Suddenly, the Houston Rockets are the hottest team in the league. They’ve won six in a row, and the closest game was against the Milwaukee Bucks, somehow. They’re beating quality teams, looking good doing it, and are about to head into an All-Star game that includes two of their players. The Washington Wizards are the next team standing between the Rockets and the double-digit winning streak they covet so badly. The Wizards aren’t a bad team, but they aren’t on the same level as Houston. The Wizards will be fresh off a game against the Memphis Grizzlies, as well. There’s little way this could be more in Houston’s favor. You can expect the Rockets to win in H-town. You can also expect the unexpected.
This run comes at the same time as a slow period in Houston’s schedule, which helps explain it. It also coincides with the return of Patrick Beverley and Ömer Aşık, two quality players. The bench is more productive, the underwhelming Franciso Garcia has been scaled back and Jeremy Lin has taken more of the offensive load. The stars are finally aligning in Houston, and the question is whether it’s a shift back to the mean or a temporary surge. Each game Houston wins lends credence to their sustainability, which is why each game, even in February, is of critical import.
The Wizards recently grabbed hold of their first winning record in four years, an accomplishment that’ s encouraging, depressing and kind of amazing all at once. For a Wizards team sitting at 25-25, there are two outcomes for their game against the Grizzlies on February 11. They either slide back down to a losing record or they climb once again to the Elysian fields of winning yet again. They could become one of only five teams in the East with a winning record, which isn’t very impressive on its own, but is a far cry better than the two winning records that conference sported until this calendar year. Will this team on a back-to-back be hungry to climb back to a season reset, or will they be looking to stay above water?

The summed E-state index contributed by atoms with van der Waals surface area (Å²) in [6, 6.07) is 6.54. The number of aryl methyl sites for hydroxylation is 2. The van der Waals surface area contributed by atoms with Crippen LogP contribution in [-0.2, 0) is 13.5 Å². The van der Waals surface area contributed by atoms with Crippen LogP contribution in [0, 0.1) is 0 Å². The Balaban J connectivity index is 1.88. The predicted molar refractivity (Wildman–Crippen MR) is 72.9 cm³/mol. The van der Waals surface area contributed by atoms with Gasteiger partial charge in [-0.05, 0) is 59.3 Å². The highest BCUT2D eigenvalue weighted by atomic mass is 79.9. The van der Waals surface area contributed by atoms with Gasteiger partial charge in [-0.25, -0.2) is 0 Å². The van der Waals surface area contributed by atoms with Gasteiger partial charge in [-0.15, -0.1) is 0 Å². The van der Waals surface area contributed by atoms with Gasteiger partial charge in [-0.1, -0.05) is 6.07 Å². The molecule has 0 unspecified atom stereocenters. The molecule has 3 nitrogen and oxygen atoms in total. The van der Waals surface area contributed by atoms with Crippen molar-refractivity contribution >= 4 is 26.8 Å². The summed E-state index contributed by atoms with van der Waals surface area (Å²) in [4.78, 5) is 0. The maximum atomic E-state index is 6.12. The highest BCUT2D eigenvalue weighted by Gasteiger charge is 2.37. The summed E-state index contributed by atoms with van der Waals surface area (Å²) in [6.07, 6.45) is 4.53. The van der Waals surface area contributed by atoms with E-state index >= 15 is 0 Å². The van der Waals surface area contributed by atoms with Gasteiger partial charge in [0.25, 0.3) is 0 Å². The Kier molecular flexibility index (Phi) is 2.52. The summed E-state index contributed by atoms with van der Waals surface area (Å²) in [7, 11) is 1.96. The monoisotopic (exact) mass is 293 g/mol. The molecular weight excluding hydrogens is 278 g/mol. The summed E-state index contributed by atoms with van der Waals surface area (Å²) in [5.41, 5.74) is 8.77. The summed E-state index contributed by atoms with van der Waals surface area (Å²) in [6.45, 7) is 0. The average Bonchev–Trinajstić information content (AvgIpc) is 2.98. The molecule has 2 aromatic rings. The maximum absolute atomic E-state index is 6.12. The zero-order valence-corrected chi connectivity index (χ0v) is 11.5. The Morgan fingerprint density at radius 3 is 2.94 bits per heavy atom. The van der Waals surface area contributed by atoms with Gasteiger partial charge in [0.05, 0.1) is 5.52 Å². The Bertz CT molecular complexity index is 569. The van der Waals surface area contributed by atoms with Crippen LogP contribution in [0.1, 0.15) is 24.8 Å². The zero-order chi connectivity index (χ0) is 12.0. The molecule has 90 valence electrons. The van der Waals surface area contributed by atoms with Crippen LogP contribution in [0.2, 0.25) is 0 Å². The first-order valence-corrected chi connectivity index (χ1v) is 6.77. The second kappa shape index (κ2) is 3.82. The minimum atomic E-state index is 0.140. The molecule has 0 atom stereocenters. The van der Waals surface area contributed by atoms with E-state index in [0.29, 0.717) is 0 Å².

If the Rockets win, we have a good idea of what it will look like. Their defense has picked up somewhat, and while it has lapses, the return of Ömer Aşık allows them to focus much more on denying shots at the perimeter. The less the Rockets have to rely on individual defense, the more they can cover their weaknesses as a team. The Wizards are led by John Wall, one of the best point guards in the league, so they can’t be counted out. They’re liable to go on some runs and find purchase against some units.
Thankfully, with the bench slowly filling back out, head coach Kevin McHale has an entire salvo of Rockets to play mix and match with. If something goes south, there are more parts to slot in and shore the gaps. And with the low number of games Houston has been playing, fatigue has never been less of an issue. The Rockets can afford to leave the starters in for a few more minutes to grab this game.
The offense has been getting in rhythm, and it’s looked good even when players have off days. The goal, and something which happened in Milwaukee, is to have enough firepower that the Rockets can overwhelm even when some cylinders aren’t firing. James Harden has a lot of offensive load to shoulder, but having Chandler Parsons, Terrence Jones and Jeremy Lin around to pick some of that up means that he can have off games form time to time. Something will always go wrong; the good teams just have enough options that they can afford to lose a couple.
This brings up what it would look like if the Rockets lose. The short answer is that it would look terrible. If the Rockets become complacent and assume a win, they risk letting the Wizards sneak into the game and through the cracks in Houston’s defense (which are numerous, even with Houston at the 8th best defensive efficiency). This season has been the story of effort and experience being crucial, and the Rockets only have a little bit more now than they did before. If Wall, Nene, Bradley Beal and the rest of the Washington Wizards start to go off, the Rockets may find themselves down big early. Again.
Houston has shown that they’re liable to give up any lead or crawl back from any deficit. It’s party due to their fast-pace style of play and party due to their inconsistent mentality. Whatever the reason, it makes watching every Rockets game an adventure. The downside is that every game is a stressful experience, but at least no game is ever really boring.